12. I’ve been following this blog for a while, and I fail to understand why the clearly uneducated, unexperienced feel the need to attempt to throw their poor excuse for knowledge at people, who clearly do these thing for a living. And then get pissed if when proven wrong, by people with experience. You can play call of duty, and change mags blindfolded all you want, but you have no real world experience, so your incorrect opinion is invalid.

  13. I too have watched this site for a while. Typically those types of critics are asked to put up or shut up. Of course in the end they never, ever provide physical counter evidence to the articles they criticize. Then they aren’t heard from again. I love it, it’s like automatic waste management.

  14. Similar to Chris and ST4, I’ve been reading here off and on for a while, always enjoy the articles and most the commentary. Still, I have but one question to ask- and please don’t ridicule me for being a novice shooter (which i ain’t, BTW, just not a ‘worldly’ one)- but I gotta ask… who the hell is Rick Taylor and why should I listen to him? (snicker)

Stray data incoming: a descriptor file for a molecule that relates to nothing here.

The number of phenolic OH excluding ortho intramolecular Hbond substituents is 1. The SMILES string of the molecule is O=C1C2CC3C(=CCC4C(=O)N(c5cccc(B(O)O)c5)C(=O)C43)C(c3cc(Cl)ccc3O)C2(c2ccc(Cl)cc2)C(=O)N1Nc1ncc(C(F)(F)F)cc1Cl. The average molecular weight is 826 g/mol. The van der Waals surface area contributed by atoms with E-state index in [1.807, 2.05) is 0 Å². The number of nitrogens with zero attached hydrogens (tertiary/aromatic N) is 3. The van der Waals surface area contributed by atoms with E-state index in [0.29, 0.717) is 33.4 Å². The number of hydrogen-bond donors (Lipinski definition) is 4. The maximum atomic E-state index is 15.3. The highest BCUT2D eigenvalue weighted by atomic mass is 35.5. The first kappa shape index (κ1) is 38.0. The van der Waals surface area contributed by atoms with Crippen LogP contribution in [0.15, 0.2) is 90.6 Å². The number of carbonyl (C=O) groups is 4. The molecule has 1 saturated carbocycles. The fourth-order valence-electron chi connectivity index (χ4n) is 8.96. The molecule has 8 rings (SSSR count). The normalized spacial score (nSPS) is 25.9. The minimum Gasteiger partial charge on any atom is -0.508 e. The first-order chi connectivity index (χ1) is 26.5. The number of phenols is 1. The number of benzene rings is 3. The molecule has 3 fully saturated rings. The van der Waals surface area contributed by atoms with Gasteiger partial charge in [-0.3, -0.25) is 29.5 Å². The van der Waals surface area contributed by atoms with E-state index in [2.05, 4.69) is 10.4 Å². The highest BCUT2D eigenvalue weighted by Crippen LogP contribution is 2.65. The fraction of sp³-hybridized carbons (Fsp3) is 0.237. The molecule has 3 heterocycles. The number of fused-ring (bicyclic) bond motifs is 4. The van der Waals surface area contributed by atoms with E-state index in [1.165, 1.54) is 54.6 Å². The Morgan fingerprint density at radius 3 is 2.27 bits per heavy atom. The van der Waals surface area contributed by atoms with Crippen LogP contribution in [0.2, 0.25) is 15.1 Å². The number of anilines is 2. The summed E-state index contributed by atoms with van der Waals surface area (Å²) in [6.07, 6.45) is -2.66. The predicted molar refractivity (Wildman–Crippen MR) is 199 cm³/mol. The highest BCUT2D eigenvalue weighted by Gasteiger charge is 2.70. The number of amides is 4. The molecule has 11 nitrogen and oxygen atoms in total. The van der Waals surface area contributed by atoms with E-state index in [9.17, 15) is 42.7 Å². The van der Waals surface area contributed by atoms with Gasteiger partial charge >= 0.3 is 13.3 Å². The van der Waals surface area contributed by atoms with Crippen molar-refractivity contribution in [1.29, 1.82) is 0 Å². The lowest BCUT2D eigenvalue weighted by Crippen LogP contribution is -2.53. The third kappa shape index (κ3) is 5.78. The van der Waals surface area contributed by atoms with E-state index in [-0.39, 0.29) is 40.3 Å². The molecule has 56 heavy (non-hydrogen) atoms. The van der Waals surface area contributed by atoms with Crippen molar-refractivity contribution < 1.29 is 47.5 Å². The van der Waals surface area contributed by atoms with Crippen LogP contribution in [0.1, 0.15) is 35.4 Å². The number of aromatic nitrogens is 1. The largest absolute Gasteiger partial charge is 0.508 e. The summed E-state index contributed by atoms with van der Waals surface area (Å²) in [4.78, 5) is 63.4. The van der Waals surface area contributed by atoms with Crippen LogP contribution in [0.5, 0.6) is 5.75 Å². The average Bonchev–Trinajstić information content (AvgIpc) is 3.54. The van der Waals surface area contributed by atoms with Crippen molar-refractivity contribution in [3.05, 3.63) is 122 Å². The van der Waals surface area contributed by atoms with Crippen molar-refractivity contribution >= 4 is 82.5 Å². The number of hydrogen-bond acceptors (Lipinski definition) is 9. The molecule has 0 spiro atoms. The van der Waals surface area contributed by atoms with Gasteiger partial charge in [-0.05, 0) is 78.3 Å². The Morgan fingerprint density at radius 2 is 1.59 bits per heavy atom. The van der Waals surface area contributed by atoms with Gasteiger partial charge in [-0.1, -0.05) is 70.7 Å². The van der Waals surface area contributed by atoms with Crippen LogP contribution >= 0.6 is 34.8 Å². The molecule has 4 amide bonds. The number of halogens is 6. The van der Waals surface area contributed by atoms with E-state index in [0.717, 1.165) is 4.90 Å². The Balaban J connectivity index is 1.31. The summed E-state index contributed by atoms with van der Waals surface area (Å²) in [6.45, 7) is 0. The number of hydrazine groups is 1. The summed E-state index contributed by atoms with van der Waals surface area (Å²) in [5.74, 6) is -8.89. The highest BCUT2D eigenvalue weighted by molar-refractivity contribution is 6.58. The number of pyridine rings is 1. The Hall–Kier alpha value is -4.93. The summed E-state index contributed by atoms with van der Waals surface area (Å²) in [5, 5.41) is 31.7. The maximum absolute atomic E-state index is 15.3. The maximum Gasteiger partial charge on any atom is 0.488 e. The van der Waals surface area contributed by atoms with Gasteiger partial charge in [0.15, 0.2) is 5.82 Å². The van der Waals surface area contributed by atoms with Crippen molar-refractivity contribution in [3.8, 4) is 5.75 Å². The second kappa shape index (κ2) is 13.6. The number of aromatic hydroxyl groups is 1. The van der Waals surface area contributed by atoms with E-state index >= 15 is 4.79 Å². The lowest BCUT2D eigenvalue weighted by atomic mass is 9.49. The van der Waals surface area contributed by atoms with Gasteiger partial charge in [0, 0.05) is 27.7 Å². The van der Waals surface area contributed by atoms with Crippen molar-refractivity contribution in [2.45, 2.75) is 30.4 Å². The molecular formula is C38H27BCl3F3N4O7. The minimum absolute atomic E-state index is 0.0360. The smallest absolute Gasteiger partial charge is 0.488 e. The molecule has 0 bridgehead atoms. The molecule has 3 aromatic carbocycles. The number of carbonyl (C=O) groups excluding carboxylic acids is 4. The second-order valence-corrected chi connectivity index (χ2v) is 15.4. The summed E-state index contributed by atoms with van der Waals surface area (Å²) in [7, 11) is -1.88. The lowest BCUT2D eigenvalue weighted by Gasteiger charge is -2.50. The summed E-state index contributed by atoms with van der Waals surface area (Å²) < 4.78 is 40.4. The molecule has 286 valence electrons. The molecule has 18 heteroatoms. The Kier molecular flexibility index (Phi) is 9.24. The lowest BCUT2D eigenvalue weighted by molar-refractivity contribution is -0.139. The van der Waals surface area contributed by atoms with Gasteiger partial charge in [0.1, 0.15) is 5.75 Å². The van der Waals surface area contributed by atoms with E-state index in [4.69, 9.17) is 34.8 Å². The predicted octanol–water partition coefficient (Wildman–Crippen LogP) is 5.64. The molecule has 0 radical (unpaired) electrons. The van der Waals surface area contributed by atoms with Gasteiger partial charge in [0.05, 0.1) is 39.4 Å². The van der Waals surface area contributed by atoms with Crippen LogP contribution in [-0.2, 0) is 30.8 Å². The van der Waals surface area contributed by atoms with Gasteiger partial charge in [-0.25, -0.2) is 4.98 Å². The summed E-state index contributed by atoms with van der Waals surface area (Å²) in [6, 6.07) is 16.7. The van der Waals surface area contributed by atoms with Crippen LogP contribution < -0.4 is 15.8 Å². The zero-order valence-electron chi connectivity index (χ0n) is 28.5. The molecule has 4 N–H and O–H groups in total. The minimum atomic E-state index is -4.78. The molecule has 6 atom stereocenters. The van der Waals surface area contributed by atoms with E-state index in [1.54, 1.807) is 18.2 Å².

1. Count yourself lucky Rick Taylor didn’t show up on your doorstep the minute you posted that. He may have been at the window watching you type that and considered tactical rolling through the glass and slapping you for not knowing who he was and showering daily in Snake Oil ® to maintain operational duty effectiveness.

  15. I respectfully disagree that you should look at your gun while reloading. It runs against the bodies natural reactions…what if you can’t because you have a stress focus, what if there is no light and you can’t see, what if you screw it up because you were relying on visual info to complete a complete motor function while going through the effects of time distortion.

    For a full run down of why check out an article that I just wrote.
    http://www.personaldefensenetwork.com/article/dont-look-gun-reloading/